The evidence is clear and compelling that Hispanic youth are especially threatened by the rising tide of involvement in delinquent behavior which has so galvanized national and local attention. The high-risk status of Hispanic youth is exacerbated by the fact that, for generations of Hispanic youth, unchecked involvement in delinquent behavior, especially of a violent nature, has posed a problem far more severe than for the majority population (National Hispanic Family Against Drug Abuse, 1988). Moreover, concern has been heightened by the apparent intractability of such patterns of behavior once established. These considerations have led to an examination of factors associated with involvement in delinquent behavior among Hispanic youth, especially sociocultural influences, and to a resurgence of policy and program interest in culturally revelant prevention, as distinct from treatment, of involvement in delinquent behavior.
A limited number of ethnographic studies have sought to explore the impact of sociocultural influences on involvement in delinquent behavior of specific ethnic groups (Sommers, Fagan, & Baskin, 1992; Rodriguez & Zayas, 1989; Rodriguez & Weisburd, 1991). In general, they have found that sociocultural aspects of family bonding have a more powerful influence on delinquency among Hispanic adolescents than in the more mainstream American youths (Rodriguez & Weisburd, 1991). Yet, much of the research on these sociocultural familial influences has been rather general, neglecting exploration of the specific sociopsychological aspects of the concept of family bonding and neglecting the diversities of groups that are members of the Hispanic population. Is the impact of such sociocultural familial values as familism as strong among Puerto Rican adolescents as among Mexican-Americans or Cuban-Americans?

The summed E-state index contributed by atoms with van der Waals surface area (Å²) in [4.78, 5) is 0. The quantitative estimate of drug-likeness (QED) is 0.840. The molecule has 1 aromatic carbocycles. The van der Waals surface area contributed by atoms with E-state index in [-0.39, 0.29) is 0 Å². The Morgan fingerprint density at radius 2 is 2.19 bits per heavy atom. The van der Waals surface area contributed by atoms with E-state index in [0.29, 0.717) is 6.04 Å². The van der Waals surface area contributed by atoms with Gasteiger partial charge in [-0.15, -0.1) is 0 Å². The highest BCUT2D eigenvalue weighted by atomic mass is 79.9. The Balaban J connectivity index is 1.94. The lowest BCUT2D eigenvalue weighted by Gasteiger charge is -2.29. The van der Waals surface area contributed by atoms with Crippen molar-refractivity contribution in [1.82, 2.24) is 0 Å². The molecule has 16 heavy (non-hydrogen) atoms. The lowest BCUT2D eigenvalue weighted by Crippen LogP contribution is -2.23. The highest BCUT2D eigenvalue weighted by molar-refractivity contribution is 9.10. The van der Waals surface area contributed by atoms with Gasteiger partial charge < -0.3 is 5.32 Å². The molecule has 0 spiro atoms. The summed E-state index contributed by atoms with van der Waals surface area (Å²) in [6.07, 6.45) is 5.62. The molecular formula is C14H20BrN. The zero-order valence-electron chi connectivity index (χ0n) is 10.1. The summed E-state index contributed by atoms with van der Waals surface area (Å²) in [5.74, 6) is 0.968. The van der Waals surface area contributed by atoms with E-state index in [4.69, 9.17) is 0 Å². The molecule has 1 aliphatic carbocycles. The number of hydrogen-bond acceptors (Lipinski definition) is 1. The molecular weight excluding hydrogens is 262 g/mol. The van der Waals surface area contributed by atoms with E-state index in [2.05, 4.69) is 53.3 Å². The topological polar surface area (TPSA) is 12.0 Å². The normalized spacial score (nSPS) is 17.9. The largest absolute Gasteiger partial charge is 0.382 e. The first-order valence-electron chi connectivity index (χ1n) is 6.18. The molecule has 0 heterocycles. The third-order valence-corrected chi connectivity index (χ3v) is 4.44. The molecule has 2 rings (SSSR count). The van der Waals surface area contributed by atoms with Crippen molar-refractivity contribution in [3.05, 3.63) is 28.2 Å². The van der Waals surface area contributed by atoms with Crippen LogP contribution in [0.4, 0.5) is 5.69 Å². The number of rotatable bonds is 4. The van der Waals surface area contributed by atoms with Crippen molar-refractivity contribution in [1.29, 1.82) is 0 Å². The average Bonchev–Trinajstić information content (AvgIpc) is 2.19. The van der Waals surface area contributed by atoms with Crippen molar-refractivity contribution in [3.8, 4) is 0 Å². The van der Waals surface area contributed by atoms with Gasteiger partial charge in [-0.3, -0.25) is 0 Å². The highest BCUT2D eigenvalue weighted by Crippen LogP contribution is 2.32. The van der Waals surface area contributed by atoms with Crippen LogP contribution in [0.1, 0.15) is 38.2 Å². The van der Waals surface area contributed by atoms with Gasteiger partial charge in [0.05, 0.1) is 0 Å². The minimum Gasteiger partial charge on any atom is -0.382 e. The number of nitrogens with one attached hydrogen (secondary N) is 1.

While it has been argued that members of the Hispanic population share some common basic cultural values that make them members of a clearly identifiable group (Marin & Marin, 1991), the impact and importance of such cultural values on behavior within the Hispanic population should be mediated by other factors (i.e., historical and cultural diversity as well as wide variations in terms of employment, income, educational attainment, health status, utilization of health and social services, origin within current U.S. borders or conditions of arrival, and acculturation). Moreover, it is the operational nature of these values which impact on behavior, not just adherence or belief. Clarification of such aspects can help us better understand the nature of interaction between the individual and the family. And, in turn, these aspects can guide design directives for prevention and intervention services for Hispanic youth.
This study uses data from a survey of inner-city Puerto Rican adolescents to examine the impact of aspects of the concept of family bonding, including the sociocultural, as they relate to involvement in delinquent behavior. However, it goes beyond general aspects of involvements, solidarity, and value of the family unit to explore which specific elements of these aspects are significant.
Hispanic Youth Population
Hispanics are the second largest minority group in the nation, and because of their unique birth and fertility patterns, they are expected to become the largest early in the 21st century. According to Census Bureau estimates, the number of 10- to 24-year-olds in the United States will remain almost the same between now and the year 2030. But the population as a whole will increase by 21% with the elderly population doubling. As a result, youths will make up a declining proportion of Americans. Today fewer than one of four Americans is in the 10- to 24-year-old age group. By 2030, the proportion will decrease to one of six. But this proportionally smaller youth population will be more heavily minority. Between now and 2030, the Hispanic youth population will grow by almost 80% - to 10 million in number (Children Defense Fund, 1990). …